Hermaea cantabra Caballer & Ortea, 2015
Hermaea cantabra Caballer & Ortea, 2015
|Classification according to Bouchet et al. (2017)|
Taxonomic source: World Register of Marine Species (AphiaID: 865550).
The different specimens found measure between 4 and 5 mm in length, with a maximum size of 9 mm so far. The body is narrow and elongated. The body is hyaline white, translucent, the reddish brown or light brown digestive gland visible through the tegument. The auriculate rhinophores have a more or less rounded upper lobe, larger than the lower lobe, they are of the same color as the body and have whitish granules in their distal area and at the base. There is a fine reddish brown line in the posterior area of the rhinophores that begins in the distal third of them, runs through its base and goes backwards, passing between the eyes, where it disappears. The eyes are located slightly behind the base of the rhinophores. On the back, the cardiac area has a white triangular area, formed by the accumulation of granules of this color, with reddish brown surface spots at the edges, that are also scattered throughout the dorsum down to the tail. Laterally there is a thin reddish brown band that runs from the head to the middle of the body, with a branch that runs through the rhinophore; this band sometimes joins the area of the head with a thin line that runs along the entire edge of the foot. All the back and sides of the body, also the tail, are covered with red or brown spots of different shapes and sizes. On the back the digestive gland forms two parallel longitudinal reddish brown cords with an irregular path, exceptionally joined in the tail but never in the front end. From these longitudinal cords grow the branches that enter each of the cerata; within these, the digestive branch has a central axis from which simple expansions grow in right or oblique angles. There are 8-9 cerata on each side of the body, translucent and of very different sizes, usually with scattered whitish granules. The more developed cerata are wider in their distal third and narrow at the base, there are also ovoid shaped cerata; there are undefined shape tubercles on the surface of the cerata. The anus is in dorsal position and located right ahead of the cardiac area. The genital orifice is lateral and placed between the base of the rhinophore and the first right cerata. The foot is slightly bilobed.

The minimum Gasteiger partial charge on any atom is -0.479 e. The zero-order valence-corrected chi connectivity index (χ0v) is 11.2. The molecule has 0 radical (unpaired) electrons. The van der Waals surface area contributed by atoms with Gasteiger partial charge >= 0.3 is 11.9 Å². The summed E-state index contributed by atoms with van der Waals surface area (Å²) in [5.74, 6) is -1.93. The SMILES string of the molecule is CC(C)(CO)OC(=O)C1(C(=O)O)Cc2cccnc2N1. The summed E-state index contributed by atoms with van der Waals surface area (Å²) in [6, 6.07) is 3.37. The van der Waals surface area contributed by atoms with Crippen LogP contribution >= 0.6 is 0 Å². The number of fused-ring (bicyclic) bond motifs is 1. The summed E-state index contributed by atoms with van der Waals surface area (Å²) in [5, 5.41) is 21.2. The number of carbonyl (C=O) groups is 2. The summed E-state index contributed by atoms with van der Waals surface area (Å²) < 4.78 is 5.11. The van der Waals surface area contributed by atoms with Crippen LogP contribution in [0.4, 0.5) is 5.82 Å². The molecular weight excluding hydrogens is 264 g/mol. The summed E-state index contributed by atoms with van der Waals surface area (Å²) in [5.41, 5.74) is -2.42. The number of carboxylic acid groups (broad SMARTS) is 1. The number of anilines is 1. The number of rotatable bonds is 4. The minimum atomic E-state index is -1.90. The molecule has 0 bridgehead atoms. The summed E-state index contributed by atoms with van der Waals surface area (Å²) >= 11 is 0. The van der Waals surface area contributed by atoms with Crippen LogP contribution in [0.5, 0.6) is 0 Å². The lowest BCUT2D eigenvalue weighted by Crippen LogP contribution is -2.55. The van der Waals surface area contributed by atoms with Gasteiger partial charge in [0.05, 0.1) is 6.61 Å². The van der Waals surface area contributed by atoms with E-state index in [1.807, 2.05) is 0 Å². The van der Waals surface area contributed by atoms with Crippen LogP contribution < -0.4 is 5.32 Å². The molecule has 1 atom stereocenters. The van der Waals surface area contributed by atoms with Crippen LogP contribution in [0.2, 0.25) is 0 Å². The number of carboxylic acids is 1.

So far, this species has only been captured from the intertidal to 15 m depth, living on red algae epibiont of Codium tomentosum or on algae of the genus Ceramium (Caballer & Ortea, 2015). This species is generally captured together with its sibling Hermaea paucicirra. The spawn of this species has been described and drawn by Ortea (1977a, as H. bifida) as a white spiral of 2.5 mm in diameter and one and a half turns, containing about 500 eggs. It can easily be confused with Hermaea bifida, but they are distinguished by the longitudinal stripes in the head and along the rhinophores, present in Hermaea cantabra and absent Hermaea bifida.
- Hermaea. Derived from Hermes, character in Greek mythology.
- Cantabra. To honor Cantabria, the region where the type locality is, and their inhabitants.
So far, the distribution of this species ranges from the coasts of Asturias, Spain and Cantabria, Spain (Ortea, 1977 a & b; Caballer, 2007; Caballer & Ortea, 2015) to Arcachon Bay in southern France (Salvat, 1968, Ortea, 1977 a & b; Caballer, 2007; Caballer & Ortea, 2015). It is possible that the specimens reported by Salvat (1968) as H. bifida living on Codium fragile are actually individuals of H. cantabra. Existing reports of Hermaea bifida should be revised to determine if they comply with one or another species. Certain reports (with pictures of living animals) from the Spanish Costa Brava were initially identified as H.bifida.
| : OBIS|
: GROC 2010-2011
: Enric Madrenas
: João Pedro Silva
: Bernard Picton
| : OPK|
: Manuel Ballesteros.
: M@re Nostrum
: Altres fonts
: Marine Regions
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